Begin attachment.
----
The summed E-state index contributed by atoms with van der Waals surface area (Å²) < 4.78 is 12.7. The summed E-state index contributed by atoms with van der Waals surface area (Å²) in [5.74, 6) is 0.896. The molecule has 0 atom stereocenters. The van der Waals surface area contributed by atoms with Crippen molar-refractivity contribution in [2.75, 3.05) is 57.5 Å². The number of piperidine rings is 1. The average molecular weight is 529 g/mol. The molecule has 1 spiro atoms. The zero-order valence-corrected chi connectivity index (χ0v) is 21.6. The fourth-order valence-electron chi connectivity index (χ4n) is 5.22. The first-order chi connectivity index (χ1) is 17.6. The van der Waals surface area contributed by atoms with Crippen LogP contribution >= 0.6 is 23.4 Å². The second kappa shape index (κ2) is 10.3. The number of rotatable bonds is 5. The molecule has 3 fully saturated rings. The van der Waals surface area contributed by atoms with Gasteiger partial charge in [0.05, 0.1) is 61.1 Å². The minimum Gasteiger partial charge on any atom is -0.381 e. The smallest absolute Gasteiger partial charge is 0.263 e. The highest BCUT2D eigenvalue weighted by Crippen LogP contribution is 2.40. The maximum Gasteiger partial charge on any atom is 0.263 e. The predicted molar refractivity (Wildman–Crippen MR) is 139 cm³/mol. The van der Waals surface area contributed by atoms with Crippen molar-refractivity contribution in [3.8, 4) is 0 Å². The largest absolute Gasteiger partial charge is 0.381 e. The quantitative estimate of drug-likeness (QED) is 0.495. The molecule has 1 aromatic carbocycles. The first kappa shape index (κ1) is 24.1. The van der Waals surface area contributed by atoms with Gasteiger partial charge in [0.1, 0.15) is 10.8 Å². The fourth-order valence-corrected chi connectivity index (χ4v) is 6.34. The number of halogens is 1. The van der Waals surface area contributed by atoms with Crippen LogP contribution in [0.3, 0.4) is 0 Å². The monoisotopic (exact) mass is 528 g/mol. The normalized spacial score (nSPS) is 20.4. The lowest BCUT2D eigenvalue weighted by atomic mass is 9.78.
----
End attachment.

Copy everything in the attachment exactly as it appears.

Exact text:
The summed E-state index contributed by atoms with van der Waals surface area (Å²) < 4.78 is 12.7. The summed E-state index contributed by atoms with van der Waals surface area (Å²) in [5.74, 6) is 0.896. The molecule has 0 atom stereocenters. The van der Waals surface area contributed by atoms with Crippen molar-refractivity contribution in [2.75, 3.05) is 57.5 Å². The number of piperidine rings is 1. The average molecular weight is 529 g/mol. The molecule has 1 spiro atoms. The zero-order valence-corrected chi connectivity index (χ0v) is 21.6. The fourth-order valence-electron chi connectivity index (χ4n) is 5.22. The first-order chi connectivity index (χ1) is 17.6. The van der Waals surface area contributed by atoms with Crippen LogP contribution >= 0.6 is 23.4 Å². The second kappa shape index (κ2) is 10.3. The number of rotatable bonds is 5. The molecule has 3 fully saturated rings. The van der Waals surface area contributed by atoms with Gasteiger partial charge in [0.05, 0.1) is 61.1 Å². The minimum Gasteiger partial charge on any atom is -0.381 e. The smallest absolute Gasteiger partial charge is 0.263 e. The highest BCUT2D eigenvalue weighted by Crippen LogP contribution is 2.40. The maximum Gasteiger partial charge on any atom is 0.263 e. The predicted molar refractivity (Wildman–Crippen MR) is 139 cm³/mol. The van der Waals surface area contributed by atoms with Crippen molar-refractivity contribution in [3.8, 4) is 0 Å². The largest absolute Gasteiger partial charge is 0.381 e. The quantitative estimate of drug-likeness (QED) is 0.495. The molecule has 1 aromatic carbocycles. The first kappa shape index (κ1) is 24.1. The van der Waals surface area contributed by atoms with Gasteiger partial charge in [0.1, 0.15) is 10.8 Å². The fourth-order valence-corrected chi connectivity index (χ4v) is 6.34. The number of halogens is 1. The van der Waals surface area contributed by atoms with Crippen LogP contribution in [0.3, 0.4) is 0 Å². The monoisotopic (exact) mass is 528 g/mol. The normalized spacial score (nSPS) is 20.4. The lowest BCUT2D eigenvalue weighted by atomic mass is 9.78.